Director: Kim Ji-hoon
Starring: Ha Ji-won, Oh Ji-ho, Ahn Sung-ki, Park Chul-min, Song Sae-byeok, Lee Han-wi, Cha Ye-ryun
As the Hollywood movie industry is finding that the increase in ticket prices attached to 3D films is, in many cases, very good for their bottom line, other countries around the world are scrambling to create their own works using this new technology and hopefully re-create the successes of U.S. big budget films. Enter the film Sector 7; touted as South Korea’s first big budget 3D smash hit, it was one of Korea’s biggest hits of 2011. So does this home grown effort, from director Kim Ji-hun, have what it takes to satisfy monster and action fans?
The versatile Ha Ji-won plays Cha Hae-jun, a female oil rig worker operating in Sector 7, a real life oil installation where her father was killed years earlier. With little luck in finding oil, she and her motley crew are just about to be recalled when suddenly they hit oil. Oil, however, isn’t the only thing they pull from the depths. With the oil, they find creatures that have followed the drill back to the surface of the rig. When workers turn up dead, the survivors must band together to find a way to get off of the rig and stay live.
Visually, the film is great to look at. The high quality effects work and large sets offer a great locale from which to tell this tale. With the importance of 3D in this film’s marketing, there are a number of ‘in your face’ moments made to take advantage of the film’s numerous explosions and action sequences. These scenes really amp up the audience participation and definitely bring the viewer into the film. The sound design is solid as well, with eerie creaks and groans among the first half’s creepier scenes and the punctuation of explosions and battle once the creature is revealed.
Like many monster films, story is not paramount. This is unfortunate, but it is pretty much how it has been since the sub genre was born. Clearly emulating many Hollywood films, Alien and Aliens being most obvious, the film does not introduce anything unique and instead relies on a number of clichés to carry the film. Despite the introduction of Ha Ji-won as a strong woman who is even more competent on the rig than the men, once the monster appears, she devolves into damsel in distress mode for most of the remainder of the film, until its final minutes. It’s very unsatisfying to see this considering the archetype (Ripley, Sarah Conner, etc.) she is evidently meant to embody.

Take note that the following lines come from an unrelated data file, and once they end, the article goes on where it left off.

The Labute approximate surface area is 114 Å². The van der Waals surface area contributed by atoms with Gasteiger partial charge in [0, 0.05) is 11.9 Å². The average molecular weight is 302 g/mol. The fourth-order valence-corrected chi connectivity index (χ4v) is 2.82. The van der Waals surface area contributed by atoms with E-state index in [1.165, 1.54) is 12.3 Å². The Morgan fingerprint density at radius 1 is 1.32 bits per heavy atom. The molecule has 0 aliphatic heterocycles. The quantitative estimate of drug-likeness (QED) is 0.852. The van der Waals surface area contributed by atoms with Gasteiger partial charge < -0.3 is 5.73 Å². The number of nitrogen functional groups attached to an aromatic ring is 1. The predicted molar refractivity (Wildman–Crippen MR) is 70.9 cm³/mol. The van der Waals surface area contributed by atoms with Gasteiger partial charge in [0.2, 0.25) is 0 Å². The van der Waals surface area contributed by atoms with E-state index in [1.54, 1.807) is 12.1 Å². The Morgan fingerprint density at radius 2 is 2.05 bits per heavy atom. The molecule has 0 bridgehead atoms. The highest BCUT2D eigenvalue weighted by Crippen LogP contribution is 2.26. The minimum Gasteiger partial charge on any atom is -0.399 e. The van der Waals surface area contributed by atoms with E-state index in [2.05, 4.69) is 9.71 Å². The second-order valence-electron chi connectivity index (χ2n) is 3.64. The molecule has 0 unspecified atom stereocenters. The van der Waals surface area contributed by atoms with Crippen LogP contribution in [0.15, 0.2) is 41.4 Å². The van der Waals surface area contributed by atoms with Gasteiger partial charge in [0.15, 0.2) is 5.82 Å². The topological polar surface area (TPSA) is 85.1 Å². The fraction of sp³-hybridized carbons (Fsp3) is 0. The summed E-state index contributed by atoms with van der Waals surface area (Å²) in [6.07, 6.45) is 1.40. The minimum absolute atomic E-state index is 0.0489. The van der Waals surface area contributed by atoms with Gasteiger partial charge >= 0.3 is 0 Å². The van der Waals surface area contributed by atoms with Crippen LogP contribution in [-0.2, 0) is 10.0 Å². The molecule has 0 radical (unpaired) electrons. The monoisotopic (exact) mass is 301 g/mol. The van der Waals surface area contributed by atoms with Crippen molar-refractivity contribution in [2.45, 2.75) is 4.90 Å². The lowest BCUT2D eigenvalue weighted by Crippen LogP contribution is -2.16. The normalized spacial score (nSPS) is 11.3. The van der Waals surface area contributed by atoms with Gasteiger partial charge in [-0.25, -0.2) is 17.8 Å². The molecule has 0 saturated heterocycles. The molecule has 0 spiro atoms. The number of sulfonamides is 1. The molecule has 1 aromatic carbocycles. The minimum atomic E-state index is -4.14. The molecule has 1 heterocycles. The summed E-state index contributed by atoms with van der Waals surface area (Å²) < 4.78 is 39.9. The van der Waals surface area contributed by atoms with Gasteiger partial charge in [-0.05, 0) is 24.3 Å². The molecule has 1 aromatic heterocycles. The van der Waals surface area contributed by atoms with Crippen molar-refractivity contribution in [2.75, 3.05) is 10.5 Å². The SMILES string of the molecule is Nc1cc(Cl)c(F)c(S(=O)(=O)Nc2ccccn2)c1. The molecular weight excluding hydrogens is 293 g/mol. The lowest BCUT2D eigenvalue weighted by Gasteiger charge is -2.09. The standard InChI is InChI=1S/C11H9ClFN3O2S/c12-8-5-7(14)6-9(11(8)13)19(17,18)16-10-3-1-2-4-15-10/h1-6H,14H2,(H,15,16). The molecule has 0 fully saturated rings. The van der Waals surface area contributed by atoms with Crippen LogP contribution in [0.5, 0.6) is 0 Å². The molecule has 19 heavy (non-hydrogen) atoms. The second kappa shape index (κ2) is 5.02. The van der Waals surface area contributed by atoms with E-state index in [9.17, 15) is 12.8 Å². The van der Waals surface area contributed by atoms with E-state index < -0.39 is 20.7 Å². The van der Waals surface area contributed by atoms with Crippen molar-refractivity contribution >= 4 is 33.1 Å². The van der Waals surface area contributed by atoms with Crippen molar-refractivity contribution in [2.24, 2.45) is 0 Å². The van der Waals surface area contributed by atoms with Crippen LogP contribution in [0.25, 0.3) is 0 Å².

Action is, on the by and large, mostly computer generated, with little in the way of real physical action stunts. This works since the emphasis is to showcase the use of the 3D, but those watching the film will be disappointed by the fact that the action serves the 3D as opposed to 3D enhancing it. Ha Ji-won does take a beating as she is continually tossed around during the film, but you never really feel she is in any real danger. The monster is animated well, but isn’t very scary. It is big and strong, but rarely menacing. When it takes out a worker though, there is a decent amount of violence in the kills.
In the end, Sector 7 is populist film making. It is loud and dumb but cool to look at. It doesn’t really have much more to it than what is on the surface, but it is worth it for those looking for some quick and short entertainment. If you have the opportunity, watch it in 3D since it is clearly made to be seen in that way, but if you can’t, catch it in a group of other non-serious arena where you can simply turn off your mind and take it in.
Special Thanks to SHOUT! Factory for providing a viewing copy!